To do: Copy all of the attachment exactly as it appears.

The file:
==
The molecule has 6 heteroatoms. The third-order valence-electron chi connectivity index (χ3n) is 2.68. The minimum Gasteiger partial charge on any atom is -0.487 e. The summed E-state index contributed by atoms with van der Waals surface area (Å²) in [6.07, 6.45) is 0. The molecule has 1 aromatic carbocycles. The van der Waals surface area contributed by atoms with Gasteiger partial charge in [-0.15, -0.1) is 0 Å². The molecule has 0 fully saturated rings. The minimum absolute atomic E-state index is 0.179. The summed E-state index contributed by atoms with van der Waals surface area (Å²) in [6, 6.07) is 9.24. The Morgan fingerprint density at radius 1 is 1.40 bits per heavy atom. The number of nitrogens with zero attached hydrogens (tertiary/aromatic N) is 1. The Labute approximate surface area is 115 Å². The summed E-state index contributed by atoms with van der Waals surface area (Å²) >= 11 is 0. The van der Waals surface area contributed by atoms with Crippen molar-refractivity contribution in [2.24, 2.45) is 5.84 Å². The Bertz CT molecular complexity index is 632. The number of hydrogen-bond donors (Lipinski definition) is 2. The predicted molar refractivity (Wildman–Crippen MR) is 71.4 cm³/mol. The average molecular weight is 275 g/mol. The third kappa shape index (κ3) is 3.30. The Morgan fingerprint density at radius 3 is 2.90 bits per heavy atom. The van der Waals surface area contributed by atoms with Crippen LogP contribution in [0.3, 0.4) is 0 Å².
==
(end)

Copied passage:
The molecule has 6 heteroatoms. The third-order valence-electron chi connectivity index (χ3n) is 2.68. The minimum Gasteiger partial charge on any atom is -0.487 e. The summed E-state index contributed by atoms with van der Waals surface area (Å²) in [6.07, 6.45) is 0. The molecule has 1 aromatic carbocycles. The van der Waals surface area contributed by atoms with Gasteiger partial charge in [-0.15, -0.1) is 0 Å². The molecule has 0 fully saturated rings. The minimum absolute atomic E-state index is 0.179. The summed E-state index contributed by atoms with van der Waals surface area (Å²) in [6, 6.07) is 9.24. The Morgan fingerprint density at radius 1 is 1.40 bits per heavy atom. The number of nitrogens with zero attached hydrogens (tertiary/aromatic N) is 1. The Labute approximate surface area is 115 Å². The summed E-state index contributed by atoms with van der Waals surface area (Å²) >= 11 is 0. The van der Waals surface area contributed by atoms with Crippen molar-refractivity contribution in [2.24, 2.45) is 5.84 Å². The Bertz CT molecular complexity index is 632. The number of hydrogen-bond donors (Lipinski definition) is 2. The predicted molar refractivity (Wildman–Crippen MR) is 71.4 cm³/mol. The average molecular weight is 275 g/mol. The third kappa shape index (κ3) is 3.30. The Morgan fingerprint density at radius 3 is 2.90 bits per heavy atom. The van der Waals surface area contributed by atoms with Crippen LogP contribution in [0.3, 0.4) is 0 Å².